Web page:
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Maceo Parker’s Ray Charles tribute ‘To Ray with Love’, Oct. 19

The 2017/18 Swinging Jazz series at VPAC (The Soraya) kicks off when American funk maestro Maceo Parker takes to the stage

Compton Herald | ‘To Ray with Love’

Ray Charles tribute ‘To Ray with Love’ stars Maceo Parker and The Original Ray Charles Orchestra and The Raelettes

LOS ANGELES – The 2017/18 Swinging Jazz series at VPAC (The Soraya) kicks off when American funk maestro Maceo Parker takes to the stage for an unforgettable tribute to the great Ray Charles on Thurs., Oct. 19 at 8p.m.

In the fall of 1963, Parker was standing out the back of The Coliseum in Greensboro’, N.C., waiting to catch a glimpse of anyone from the band. After only seeing strangers, the band eventually spilled n out followed, finally, by the man himself, Ray Charles. The awestruck young saxophonist muttered to himself “One of these days you’re all gonna know me!” Now, over half a century later, Parker brings it full circle as he performs with the original 21-piece Ray Charles Orchestra and The Raelettes, Ray’s female backing vocalists who sang with him all those years ago.

“Maceo Parker’s ‘To Ray with Love’ is the perfect start to The Soraya’s Swinging Jazz series,” said Thor Steingraber, executive director of the VPAC. “Parker is the first of several American jazz, and indeed the first funk masters who will grace our stage this year.”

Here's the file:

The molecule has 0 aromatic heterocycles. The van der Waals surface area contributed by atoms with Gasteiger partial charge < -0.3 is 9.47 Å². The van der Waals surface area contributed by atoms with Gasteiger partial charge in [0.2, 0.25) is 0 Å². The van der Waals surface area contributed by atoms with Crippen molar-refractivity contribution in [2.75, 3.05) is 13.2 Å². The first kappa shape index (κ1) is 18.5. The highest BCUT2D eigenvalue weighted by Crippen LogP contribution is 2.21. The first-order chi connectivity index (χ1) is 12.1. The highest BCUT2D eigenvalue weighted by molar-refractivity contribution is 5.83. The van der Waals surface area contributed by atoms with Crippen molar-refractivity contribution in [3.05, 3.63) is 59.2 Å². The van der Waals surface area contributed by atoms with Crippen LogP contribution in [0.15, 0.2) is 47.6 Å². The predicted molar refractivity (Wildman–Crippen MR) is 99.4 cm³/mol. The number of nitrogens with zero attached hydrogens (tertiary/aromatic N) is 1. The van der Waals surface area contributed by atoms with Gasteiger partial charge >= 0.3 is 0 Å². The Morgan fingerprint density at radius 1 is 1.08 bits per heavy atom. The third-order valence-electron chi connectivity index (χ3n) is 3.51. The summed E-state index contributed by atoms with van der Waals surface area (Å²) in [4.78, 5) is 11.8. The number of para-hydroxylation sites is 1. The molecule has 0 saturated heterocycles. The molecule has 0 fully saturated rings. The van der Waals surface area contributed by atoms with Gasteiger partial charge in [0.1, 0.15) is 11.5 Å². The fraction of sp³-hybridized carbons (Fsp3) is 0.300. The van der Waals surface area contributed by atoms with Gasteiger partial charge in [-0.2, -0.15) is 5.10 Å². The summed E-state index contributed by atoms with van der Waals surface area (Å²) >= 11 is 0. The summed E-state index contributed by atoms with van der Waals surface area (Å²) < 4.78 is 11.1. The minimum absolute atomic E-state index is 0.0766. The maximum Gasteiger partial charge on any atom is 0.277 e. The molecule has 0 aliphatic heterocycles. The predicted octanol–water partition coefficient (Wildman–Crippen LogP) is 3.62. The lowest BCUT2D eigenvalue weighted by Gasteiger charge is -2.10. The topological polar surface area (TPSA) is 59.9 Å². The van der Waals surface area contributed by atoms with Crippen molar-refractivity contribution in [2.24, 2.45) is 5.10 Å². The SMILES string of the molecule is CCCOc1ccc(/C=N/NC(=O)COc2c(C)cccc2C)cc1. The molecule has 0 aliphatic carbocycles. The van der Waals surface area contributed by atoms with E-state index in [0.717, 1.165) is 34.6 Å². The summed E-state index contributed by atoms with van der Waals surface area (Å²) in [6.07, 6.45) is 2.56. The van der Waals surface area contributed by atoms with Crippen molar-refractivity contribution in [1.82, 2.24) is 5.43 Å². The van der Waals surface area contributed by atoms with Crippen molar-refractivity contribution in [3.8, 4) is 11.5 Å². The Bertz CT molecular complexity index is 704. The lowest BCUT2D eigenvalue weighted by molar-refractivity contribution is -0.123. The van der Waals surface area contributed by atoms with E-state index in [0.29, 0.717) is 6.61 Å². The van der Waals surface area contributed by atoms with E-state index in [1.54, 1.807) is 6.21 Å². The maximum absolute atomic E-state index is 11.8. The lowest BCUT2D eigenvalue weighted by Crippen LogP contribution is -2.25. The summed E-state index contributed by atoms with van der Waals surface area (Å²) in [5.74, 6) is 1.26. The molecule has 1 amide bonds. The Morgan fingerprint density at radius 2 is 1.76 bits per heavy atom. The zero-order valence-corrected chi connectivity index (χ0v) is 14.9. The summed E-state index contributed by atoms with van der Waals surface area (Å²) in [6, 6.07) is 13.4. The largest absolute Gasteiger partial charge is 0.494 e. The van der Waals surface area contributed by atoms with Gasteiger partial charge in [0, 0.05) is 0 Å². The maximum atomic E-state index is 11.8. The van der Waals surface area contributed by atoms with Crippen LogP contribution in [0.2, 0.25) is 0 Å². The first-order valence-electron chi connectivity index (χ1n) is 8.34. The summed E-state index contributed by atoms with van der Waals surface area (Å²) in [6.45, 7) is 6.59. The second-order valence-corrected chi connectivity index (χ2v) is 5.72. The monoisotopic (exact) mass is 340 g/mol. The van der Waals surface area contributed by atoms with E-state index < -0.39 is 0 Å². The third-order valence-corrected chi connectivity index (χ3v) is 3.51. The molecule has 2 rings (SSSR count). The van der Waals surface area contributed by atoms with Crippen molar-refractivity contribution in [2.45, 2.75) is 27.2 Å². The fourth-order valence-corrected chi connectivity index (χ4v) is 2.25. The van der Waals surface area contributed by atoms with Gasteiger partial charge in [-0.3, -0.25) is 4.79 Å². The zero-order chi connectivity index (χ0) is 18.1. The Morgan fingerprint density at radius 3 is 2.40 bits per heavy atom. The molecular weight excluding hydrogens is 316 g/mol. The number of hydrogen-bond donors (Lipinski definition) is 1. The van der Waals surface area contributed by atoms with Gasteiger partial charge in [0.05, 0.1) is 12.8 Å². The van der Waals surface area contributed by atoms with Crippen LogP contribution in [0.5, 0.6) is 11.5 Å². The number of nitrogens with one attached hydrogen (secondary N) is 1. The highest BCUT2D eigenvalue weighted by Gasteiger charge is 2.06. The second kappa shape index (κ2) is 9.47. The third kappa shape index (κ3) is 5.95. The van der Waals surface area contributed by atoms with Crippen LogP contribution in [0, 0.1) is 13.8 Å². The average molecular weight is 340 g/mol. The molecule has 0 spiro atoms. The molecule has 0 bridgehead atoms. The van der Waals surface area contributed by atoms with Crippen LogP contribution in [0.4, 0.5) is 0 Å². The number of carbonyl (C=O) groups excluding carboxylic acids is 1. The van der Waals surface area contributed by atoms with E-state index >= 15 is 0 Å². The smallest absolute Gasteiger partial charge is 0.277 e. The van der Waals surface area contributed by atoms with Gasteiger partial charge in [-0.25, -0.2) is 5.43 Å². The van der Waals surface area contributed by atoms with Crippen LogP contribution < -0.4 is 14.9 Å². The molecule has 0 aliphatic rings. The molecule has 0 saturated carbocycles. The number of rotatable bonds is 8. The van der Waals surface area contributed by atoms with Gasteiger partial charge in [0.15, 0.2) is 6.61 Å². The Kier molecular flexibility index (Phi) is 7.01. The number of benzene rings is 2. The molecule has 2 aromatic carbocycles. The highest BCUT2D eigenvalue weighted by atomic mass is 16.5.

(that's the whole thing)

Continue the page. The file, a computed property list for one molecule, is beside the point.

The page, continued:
Parker is one of the founding fathers of funk and Charles’ music has remained an undeniable influence throughout his career. Maceo has included a Ray Charles cover on each one of his albums and in 1993/94 the two icons toured with Parker serving as the opening act for one of his idols.

Charles pioneered soul music by combining gospel’s fervor with the secular lyrics and narratives of blues and country along with the big band elements of jazz and the rhythms and improvisational opportunities that they all offered. His music was both sophisticated and spontaneous, and over the course of his 50-year career he penned dozens of hits including “Unchain My Heart,” “Hit the Road Jack” and “Georgia on My Mind.”

Parker said that “Ray really lived what he was singing, that soul thing. And that’s what I try to do with my playing – get close to that. But whoa, I never dreamed that I’d work with his band.”

In an article with Billboard, Maceo called performing with the Ray Charles Orchestra and the Raelettes, “a dream come true.”

Parker is perhaps best known for his work with James Brown, who he performed with for almost two decades. Parker’s signature style helped define Brown’s brand of funk. “Maceo, I want you to blow!” goes the well-known cue for Parker to blast his unique sound into the show, a sound that has seen Maceo become the world’s most sampled musician.

In the mid ‘70’s Parker hooked up with George Clinton and Parliament Funkadelic. From the breathtaking shows of JB to the landing of the Mothership, Parker has been stamping his mark on some of the most exciting and memorable moments in musical history. Parker’s work with George Clinton led him to play on the Red Hot Chili Peppers’ sophomore album, Freaky Styley, and he has since worked with other reputable artists including Ani DiFranco, James Taylor, De La Soul and Dave Matthews Band. From 1999 Maceo also toured extensively with Prince.

In July of 2012 Maceo was presented with Les Victoires du Jazz in Paris: a Lifetime Achievement Award for his contribution to music. The same weekend he was presented with an Icon Award at the North Sea Jazz Festival in Rotterdam. He received the North Carolina National Heritage Award from his home state in May 2016.

READ ALSO: CSUN Names the Younes and Soraya Nazarian Center for the Performing Arts

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